BuzzBook is a project team developing a one-stop course planning platform to aggregate various resources into an accessible form. This encompasses a course catalog, a requirements planner, visualized grading distributions, enrollment histories, a schedule optimizer, a ratings system, a course recommender, and an exam/syllabi database. Downstream goals include developing a mobile app and exploring expandability to other universities. Current activity is focused on developing a dynamic and expandable database system to store all collected data and polishing the initial feature set, consisting of the catalog, ratings, and statistic visualizations.
BuzzBook is developed with a JS/HTML/CSS based stack, primarily around a React-based frontend and a NodeJS & ExpressJS based backend. Styling is preprocessed through Sass and intersperses components from Bootstrap and Tailwind. Data collection and scrapers are primarily done in Python and Java using BS4 and JSoup respectively, with select sources further requiring a headless browser. Database management is handled through MySQLv8 and data processing is offloaded within Julia. Design is primarily handled in Figma and prototyped using StorybookJS.
Developed by Ed Chen, Jeffrey Tram, Jadon Grossberg, James Narayanan, Simon Zhang, Michael Wechsler, Vishal Malla
Georgia Tech's current course scheduling and explorer systems are spread across multiple aging platforms, which have not seen an update in several years. The advent of new JS frameworks in the recent years provides a good opportunity to introduce a new one-stop course platform that combines many of the resources from other platforms. Ultimately, the end goal is to have a single platform which can handle everything from course exploration to peraparation. Hence, the primary data sources drawn from are OSCAR, for course schedules and basic historical offering trends, SmartEvals, for course ratings and efficacy analysis, Lite, for grade distributions, Department Websites, for course specifics and policies, Catalog & DegreeWorks, for degree requirements, and the general internet for course resource aggregation.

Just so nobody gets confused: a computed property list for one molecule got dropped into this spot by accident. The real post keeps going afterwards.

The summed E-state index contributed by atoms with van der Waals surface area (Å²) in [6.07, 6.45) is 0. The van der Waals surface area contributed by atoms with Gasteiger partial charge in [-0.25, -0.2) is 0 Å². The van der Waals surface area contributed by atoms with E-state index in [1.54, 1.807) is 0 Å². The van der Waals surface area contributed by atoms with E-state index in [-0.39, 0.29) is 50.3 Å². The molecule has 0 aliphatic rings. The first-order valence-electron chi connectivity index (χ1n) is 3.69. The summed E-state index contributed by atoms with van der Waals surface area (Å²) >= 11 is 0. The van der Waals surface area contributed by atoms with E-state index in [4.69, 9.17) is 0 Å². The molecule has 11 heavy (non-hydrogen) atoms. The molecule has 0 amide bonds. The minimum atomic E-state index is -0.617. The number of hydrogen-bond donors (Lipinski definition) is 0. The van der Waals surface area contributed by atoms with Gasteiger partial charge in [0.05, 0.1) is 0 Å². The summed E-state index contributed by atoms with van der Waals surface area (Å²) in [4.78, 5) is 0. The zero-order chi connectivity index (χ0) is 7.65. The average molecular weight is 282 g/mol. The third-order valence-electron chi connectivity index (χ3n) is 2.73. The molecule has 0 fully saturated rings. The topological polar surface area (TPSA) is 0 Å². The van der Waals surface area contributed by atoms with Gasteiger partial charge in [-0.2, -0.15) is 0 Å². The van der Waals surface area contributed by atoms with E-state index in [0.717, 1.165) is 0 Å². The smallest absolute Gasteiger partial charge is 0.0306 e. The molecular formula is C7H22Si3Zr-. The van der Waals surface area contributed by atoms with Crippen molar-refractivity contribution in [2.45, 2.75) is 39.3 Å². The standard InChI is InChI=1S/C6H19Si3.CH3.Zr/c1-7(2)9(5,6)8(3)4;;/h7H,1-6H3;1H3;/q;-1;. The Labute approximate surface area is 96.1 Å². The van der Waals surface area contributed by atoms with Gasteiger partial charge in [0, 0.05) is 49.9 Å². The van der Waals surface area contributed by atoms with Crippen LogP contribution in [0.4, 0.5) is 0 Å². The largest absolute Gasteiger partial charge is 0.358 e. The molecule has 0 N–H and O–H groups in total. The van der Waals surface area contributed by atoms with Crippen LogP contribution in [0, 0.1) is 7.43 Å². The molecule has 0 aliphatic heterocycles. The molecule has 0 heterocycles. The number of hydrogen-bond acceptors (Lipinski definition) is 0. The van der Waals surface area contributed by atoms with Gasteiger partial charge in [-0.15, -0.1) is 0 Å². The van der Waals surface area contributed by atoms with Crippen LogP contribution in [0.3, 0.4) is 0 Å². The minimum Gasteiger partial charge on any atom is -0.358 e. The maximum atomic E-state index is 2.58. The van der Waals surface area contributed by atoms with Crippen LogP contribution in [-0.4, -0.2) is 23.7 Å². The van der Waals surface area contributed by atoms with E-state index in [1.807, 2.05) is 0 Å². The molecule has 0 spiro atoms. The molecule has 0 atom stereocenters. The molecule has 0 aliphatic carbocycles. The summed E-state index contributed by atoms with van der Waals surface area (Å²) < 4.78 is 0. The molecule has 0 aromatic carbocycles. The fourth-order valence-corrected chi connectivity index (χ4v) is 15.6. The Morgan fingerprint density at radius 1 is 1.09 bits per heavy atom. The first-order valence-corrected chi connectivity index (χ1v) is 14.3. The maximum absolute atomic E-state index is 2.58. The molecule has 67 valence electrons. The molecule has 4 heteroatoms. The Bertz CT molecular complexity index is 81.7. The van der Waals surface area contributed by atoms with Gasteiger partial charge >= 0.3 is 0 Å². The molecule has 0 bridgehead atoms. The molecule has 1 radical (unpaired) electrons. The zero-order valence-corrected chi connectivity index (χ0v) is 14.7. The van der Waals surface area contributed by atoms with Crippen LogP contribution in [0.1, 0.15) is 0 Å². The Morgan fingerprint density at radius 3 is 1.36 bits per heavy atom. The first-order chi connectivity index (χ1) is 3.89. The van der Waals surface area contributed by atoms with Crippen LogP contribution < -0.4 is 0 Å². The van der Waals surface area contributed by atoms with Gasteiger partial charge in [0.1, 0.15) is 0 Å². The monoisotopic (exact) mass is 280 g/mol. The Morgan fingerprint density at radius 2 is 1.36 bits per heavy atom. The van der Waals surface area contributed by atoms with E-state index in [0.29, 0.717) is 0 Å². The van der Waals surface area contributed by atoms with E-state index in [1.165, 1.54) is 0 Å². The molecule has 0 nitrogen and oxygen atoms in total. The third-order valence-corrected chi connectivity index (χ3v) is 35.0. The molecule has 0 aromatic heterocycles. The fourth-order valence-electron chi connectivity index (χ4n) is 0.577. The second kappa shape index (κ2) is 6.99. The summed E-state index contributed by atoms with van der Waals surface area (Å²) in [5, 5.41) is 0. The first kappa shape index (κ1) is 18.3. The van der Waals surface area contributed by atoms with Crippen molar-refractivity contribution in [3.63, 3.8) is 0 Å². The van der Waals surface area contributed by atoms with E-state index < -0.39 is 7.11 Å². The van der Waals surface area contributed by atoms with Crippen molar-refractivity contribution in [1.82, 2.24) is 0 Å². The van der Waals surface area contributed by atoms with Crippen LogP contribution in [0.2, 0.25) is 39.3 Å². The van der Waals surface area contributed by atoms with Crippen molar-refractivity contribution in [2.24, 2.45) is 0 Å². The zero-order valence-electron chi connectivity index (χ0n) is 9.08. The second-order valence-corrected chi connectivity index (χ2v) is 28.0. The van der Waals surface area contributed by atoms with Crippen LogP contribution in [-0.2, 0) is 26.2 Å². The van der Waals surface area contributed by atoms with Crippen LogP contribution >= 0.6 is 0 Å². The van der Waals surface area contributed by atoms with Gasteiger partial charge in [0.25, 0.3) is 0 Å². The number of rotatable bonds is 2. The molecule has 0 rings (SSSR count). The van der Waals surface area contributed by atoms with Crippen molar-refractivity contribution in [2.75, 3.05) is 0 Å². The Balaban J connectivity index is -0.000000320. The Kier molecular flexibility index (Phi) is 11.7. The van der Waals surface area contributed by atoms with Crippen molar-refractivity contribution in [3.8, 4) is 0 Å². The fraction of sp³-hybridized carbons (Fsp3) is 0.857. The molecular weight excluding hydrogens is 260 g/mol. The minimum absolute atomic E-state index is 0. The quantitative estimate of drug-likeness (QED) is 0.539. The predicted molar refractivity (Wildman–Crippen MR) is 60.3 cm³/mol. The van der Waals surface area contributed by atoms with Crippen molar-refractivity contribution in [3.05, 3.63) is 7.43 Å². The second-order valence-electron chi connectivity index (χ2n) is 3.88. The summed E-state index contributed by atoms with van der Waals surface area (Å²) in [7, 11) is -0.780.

Catalog constitutes, quite straightforwardly, a course catalog. Pipelined data from grade averages and ratings will be displayed and used to calculate a recommendation rate, for instance, denoting that some course or professor falls at which percentile of the grade and rating distributions over the last five years. Our intention is to include all the aformentioned data sources within this page, providing hotlinks to further breakdowns on other pages. Offering history is also shown, to implicate when courses may be offered in future semesters. Comprehensive filtering and degree requirements along with implemented fuzzy search. A Dashboard lists all saved courses in a concise format, along with the relevant statistics to easily rank by whichever factors are deemed most important.
Grades Visualizations and Enrollment Histories serve to provide visual representations and comparison information on more obscure data points, and will help more directly visualize the nature of certain courses. For instance, perhaps a certain course has historically been dropped a lot in Phase 2, then a student can anticipate they may be able to get into the course off the waitlist based on their position number. For these statistics, it will also be possible to provide a more exploratory view on courses not strictly related to registration, for instance, have grade distributions in Math 4000 courses been trending upwards over the past few years?